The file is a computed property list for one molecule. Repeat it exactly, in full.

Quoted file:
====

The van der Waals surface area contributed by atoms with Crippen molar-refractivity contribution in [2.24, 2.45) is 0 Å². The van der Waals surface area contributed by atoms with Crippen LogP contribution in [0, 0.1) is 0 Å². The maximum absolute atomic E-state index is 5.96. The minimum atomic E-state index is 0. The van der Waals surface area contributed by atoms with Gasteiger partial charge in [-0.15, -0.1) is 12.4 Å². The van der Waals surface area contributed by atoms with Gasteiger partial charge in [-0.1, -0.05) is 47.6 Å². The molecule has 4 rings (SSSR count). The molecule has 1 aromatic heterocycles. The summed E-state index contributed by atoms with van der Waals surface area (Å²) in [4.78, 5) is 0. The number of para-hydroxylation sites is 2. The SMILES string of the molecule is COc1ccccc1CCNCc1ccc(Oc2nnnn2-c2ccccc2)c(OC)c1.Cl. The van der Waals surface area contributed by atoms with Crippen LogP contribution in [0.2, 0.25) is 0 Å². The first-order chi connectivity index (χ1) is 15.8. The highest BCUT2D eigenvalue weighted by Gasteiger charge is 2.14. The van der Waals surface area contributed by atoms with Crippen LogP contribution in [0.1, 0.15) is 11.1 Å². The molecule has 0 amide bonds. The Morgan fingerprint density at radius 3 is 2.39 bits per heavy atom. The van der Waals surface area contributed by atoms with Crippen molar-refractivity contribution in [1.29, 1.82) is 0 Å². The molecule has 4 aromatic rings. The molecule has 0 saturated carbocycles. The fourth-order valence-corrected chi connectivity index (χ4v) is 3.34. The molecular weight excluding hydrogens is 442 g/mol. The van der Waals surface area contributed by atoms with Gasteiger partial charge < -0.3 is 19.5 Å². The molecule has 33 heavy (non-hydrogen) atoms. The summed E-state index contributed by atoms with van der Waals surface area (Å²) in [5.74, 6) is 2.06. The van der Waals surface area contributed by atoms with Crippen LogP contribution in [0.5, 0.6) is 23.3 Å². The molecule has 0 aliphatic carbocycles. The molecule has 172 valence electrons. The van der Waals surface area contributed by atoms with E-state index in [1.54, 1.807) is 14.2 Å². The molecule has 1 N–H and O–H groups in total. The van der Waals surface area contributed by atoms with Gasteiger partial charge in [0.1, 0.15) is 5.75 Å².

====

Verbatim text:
The van der Waals surface area contributed by atoms with Crippen molar-refractivity contribution in [2.24, 2.45) is 0 Å². The van der Waals surface area contributed by atoms with Crippen LogP contribution in [0, 0.1) is 0 Å². The maximum absolute atomic E-state index is 5.96. The minimum atomic E-state index is 0. The van der Waals surface area contributed by atoms with Gasteiger partial charge in [-0.15, -0.1) is 12.4 Å². The van der Waals surface area contributed by atoms with Gasteiger partial charge in [-0.1, -0.05) is 47.6 Å². The molecule has 4 rings (SSSR count). The molecule has 1 aromatic heterocycles. The summed E-state index contributed by atoms with van der Waals surface area (Å²) in [4.78, 5) is 0. The number of para-hydroxylation sites is 2. The SMILES string of the molecule is COc1ccccc1CCNCc1ccc(Oc2nnnn2-c2ccccc2)c(OC)c1.Cl. The van der Waals surface area contributed by atoms with Crippen LogP contribution in [0.2, 0.25) is 0 Å². The first-order chi connectivity index (χ1) is 15.8. The highest BCUT2D eigenvalue weighted by Gasteiger charge is 2.14. The van der Waals surface area contributed by atoms with Crippen LogP contribution in [0.1, 0.15) is 11.1 Å². The molecule has 0 amide bonds. The Morgan fingerprint density at radius 3 is 2.39 bits per heavy atom. The van der Waals surface area contributed by atoms with Crippen molar-refractivity contribution in [1.29, 1.82) is 0 Å². The molecule has 4 aromatic rings. The molecule has 0 saturated carbocycles. The fourth-order valence-corrected chi connectivity index (χ4v) is 3.34. The molecular weight excluding hydrogens is 442 g/mol. The van der Waals surface area contributed by atoms with Gasteiger partial charge < -0.3 is 19.5 Å². The molecule has 33 heavy (non-hydrogen) atoms. The summed E-state index contributed by atoms with van der Waals surface area (Å²) in [5.74, 6) is 2.06. The van der Waals surface area contributed by atoms with Crippen LogP contribution in [0.5, 0.6) is 23.3 Å². The molecule has 0 aliphatic carbocycles. The molecule has 172 valence electrons. The van der Waals surface area contributed by atoms with E-state index in [1.54, 1.807) is 14.2 Å². The molecule has 1 N–H and O–H groups in total. The van der Waals surface area contributed by atoms with Gasteiger partial charge in [0.1, 0.15) is 5.75 Å².